Bluegrass white-knuckle corridor

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By Christopher Brooke

 The closest tie to Louisville I used to have in my youth came in the form of the long concrete path of Interstate 64, which hastened my journey to see family in Cincinnati through its connection to I-71.

As a child and passenger, the trip through Kentucky didn’t mean that much to me — just a means to an end and a sightseeing tour chauffeured by my dad.

But, as a teenager learning to drive, picking up momentum down the grade from the Corydon, Ind., crossing the Ohio River into Louisville with oodles of streaming passenger vehicles and tractor-trailers caused me an extended period of unease followed by the proverbial sheer moments of terror when it was time to make the transition from 64 to 71.

The distance from the river to the Snyder represented the most intense driving experience along the way. 

Some of it arose from the ease with which a newbie driver could take a wrong turn.

Much of it arose from the great volume of my fellow drivers zooming in and out and around my parents’ Reliant.

A few motorists even seemed to play a game called “let’s see how close we can get to this Hoosier’s bumper.” The winners were those fellow travelers where, using the rearview mirror, I could look directly into their eyes and tell the color.

The term “aggressive driver” became long associated with Louisville for me.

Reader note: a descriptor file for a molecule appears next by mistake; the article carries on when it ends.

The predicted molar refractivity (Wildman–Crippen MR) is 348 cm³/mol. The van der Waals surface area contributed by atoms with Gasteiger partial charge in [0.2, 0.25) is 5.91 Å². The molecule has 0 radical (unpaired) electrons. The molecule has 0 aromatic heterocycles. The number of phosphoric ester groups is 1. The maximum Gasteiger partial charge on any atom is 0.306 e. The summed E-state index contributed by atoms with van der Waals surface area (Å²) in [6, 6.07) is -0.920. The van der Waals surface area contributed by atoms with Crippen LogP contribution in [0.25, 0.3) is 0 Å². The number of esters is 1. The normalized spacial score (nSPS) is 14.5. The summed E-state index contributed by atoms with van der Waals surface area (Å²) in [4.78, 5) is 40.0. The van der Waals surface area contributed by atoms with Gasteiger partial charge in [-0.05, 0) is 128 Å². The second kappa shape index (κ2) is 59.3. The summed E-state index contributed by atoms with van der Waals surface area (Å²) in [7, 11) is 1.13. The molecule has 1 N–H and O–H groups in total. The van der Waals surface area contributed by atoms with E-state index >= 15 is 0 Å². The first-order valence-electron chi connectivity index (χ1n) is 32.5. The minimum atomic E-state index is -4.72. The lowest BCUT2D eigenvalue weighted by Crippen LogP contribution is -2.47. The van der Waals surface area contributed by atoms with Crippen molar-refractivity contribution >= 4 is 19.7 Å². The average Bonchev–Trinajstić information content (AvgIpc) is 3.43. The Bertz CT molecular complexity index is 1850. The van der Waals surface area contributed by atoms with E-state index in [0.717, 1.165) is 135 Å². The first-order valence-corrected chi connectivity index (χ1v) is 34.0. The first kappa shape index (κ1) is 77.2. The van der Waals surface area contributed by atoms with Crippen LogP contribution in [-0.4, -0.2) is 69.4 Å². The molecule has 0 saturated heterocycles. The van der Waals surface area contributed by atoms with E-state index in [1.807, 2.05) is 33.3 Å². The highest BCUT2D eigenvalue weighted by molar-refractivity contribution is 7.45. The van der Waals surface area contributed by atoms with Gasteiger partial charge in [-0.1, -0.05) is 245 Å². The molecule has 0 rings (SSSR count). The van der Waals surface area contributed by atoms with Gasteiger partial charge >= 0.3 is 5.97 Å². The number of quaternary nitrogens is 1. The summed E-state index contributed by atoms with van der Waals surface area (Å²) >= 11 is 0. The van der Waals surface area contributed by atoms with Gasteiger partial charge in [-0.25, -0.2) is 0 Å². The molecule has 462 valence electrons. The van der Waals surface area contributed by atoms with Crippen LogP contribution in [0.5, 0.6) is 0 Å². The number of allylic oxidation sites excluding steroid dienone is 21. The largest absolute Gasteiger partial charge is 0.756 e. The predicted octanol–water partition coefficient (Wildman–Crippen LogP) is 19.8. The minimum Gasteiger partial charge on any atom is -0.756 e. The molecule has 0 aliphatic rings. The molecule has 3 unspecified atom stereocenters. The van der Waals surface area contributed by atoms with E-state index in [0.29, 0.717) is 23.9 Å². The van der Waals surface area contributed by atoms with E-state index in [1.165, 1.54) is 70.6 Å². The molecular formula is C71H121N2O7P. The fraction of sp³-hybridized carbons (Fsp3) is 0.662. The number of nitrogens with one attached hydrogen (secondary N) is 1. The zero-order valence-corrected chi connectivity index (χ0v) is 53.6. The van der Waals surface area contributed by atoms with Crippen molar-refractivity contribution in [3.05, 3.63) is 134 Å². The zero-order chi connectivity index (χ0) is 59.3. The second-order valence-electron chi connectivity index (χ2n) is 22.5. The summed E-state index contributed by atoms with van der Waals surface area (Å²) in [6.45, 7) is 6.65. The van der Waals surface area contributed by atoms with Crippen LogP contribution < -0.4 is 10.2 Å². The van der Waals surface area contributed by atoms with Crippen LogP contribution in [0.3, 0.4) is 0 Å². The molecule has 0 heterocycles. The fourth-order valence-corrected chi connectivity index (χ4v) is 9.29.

This drive down memory lane occurred just after Allstate sent me a copy of their tenth America’s Best Drivers Report, placing Louisville as the 60th city out of 200 for crash frequency.

“Allstate research found that 70 percent of vehicles involved in auto claims are considered drivable, which indicates that most claims are the result of low speed (under 35 miles per hour) collisions,” according to an accompanying news release. 

Based on nationwide collision claims the insurance juggernaut received from 2011 to 2012, the report states that the average driver in the United States will experience a crash about every 10 years.

Compare that to the declared “safest driving city” of Fort Collins, Colo., where the average motorist can avoid a wreck for 14.2 years, making folks there 29.6 percent less likely to find themselves in an accident than the national average.

For Louisville, people on the roads have a slightly elevated chance of having a fender-bender at 2.2 percent higher than national, or as the report puts it once every 9.8 years.

As a mature driver now, I have a different perspective on road safety.

Instead of fearing all the traffic, I look at the interstates and expressways and find with amazement that, while undeniably messy and potentially dangerous, these superhighways operate relatively smoothly on a daily basis.

Tens of thousands vehicles probably pass over 64 and 71 for every one accident.

Also, over the years, I’ve made friends with Louisvillians and know first hand that most are happy, friendly, well-adjusted people — while out from behind the wheel, anyway.

Still, memories of high speed travel anxiety on these interstates stays buried in my reptilian brain, telling me to keep driving defensively even today.